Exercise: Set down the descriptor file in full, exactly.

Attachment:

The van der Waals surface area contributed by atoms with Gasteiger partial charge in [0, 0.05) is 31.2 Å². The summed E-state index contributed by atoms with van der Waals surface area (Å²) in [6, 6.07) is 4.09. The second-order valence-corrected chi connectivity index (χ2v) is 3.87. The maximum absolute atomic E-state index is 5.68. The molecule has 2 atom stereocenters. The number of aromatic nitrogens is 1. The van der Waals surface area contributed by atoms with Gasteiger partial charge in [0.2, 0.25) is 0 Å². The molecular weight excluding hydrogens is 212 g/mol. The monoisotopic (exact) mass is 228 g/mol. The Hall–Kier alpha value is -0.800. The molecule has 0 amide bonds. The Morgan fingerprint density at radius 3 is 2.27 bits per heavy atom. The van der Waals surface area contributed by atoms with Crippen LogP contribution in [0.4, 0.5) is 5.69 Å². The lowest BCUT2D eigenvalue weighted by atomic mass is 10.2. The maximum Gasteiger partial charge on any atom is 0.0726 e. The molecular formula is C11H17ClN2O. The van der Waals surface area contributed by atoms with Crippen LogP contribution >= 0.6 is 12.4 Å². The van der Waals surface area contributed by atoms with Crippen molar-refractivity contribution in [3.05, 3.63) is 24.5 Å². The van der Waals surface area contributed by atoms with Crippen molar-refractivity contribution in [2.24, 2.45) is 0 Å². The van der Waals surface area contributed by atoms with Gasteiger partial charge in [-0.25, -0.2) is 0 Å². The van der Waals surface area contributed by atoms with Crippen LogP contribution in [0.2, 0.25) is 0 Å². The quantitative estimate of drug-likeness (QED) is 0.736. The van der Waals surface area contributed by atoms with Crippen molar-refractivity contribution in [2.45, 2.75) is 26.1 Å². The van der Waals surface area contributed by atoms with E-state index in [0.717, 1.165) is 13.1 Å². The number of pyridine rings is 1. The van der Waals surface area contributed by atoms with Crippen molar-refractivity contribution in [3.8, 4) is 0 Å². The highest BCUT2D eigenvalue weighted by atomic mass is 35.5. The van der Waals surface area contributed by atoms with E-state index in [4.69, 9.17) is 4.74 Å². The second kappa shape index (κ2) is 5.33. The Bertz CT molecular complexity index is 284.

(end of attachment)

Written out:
The van der Waals surface area contributed by atoms with Gasteiger partial charge in [0, 0.05) is 31.2 Å². The summed E-state index contributed by atoms with van der Waals surface area (Å²) in [6, 6.07) is 4.09. The second-order valence-corrected chi connectivity index (χ2v) is 3.87. The maximum absolute atomic E-state index is 5.68. The molecule has 2 atom stereocenters. The number of aromatic nitrogens is 1. The van der Waals surface area contributed by atoms with Gasteiger partial charge in [0.2, 0.25) is 0 Å². The molecular weight excluding hydrogens is 212 g/mol. The monoisotopic (exact) mass is 228 g/mol. The Hall–Kier alpha value is -0.800. The molecule has 0 amide bonds. The Morgan fingerprint density at radius 3 is 2.27 bits per heavy atom. The van der Waals surface area contributed by atoms with Crippen LogP contribution in [0.4, 0.5) is 5.69 Å². The lowest BCUT2D eigenvalue weighted by atomic mass is 10.2. The maximum Gasteiger partial charge on any atom is 0.0726 e. The molecular formula is C11H17ClN2O. The van der Waals surface area contributed by atoms with Crippen LogP contribution >= 0.6 is 12.4 Å². The van der Waals surface area contributed by atoms with Crippen molar-refractivity contribution in [3.05, 3.63) is 24.5 Å². The van der Waals surface area contributed by atoms with Crippen molar-refractivity contribution in [2.24, 2.45) is 0 Å². The van der Waals surface area contributed by atoms with Gasteiger partial charge in [-0.25, -0.2) is 0 Å². The van der Waals surface area contributed by atoms with Crippen LogP contribution in [0.2, 0.25) is 0 Å². The quantitative estimate of drug-likeness (QED) is 0.736. The van der Waals surface area contributed by atoms with Crippen molar-refractivity contribution in [2.45, 2.75) is 26.1 Å². The van der Waals surface area contributed by atoms with E-state index in [0.717, 1.165) is 13.1 Å². The number of pyridine rings is 1. The van der Waals surface area contributed by atoms with Crippen molar-refractivity contribution in [3.8, 4) is 0 Å². The highest BCUT2D eigenvalue weighted by atomic mass is 35.5. The van der Waals surface area contributed by atoms with E-state index in [4.69, 9.17) is 4.74 Å². The second kappa shape index (κ2) is 5.33. The Bertz CT molecular complexity index is 284.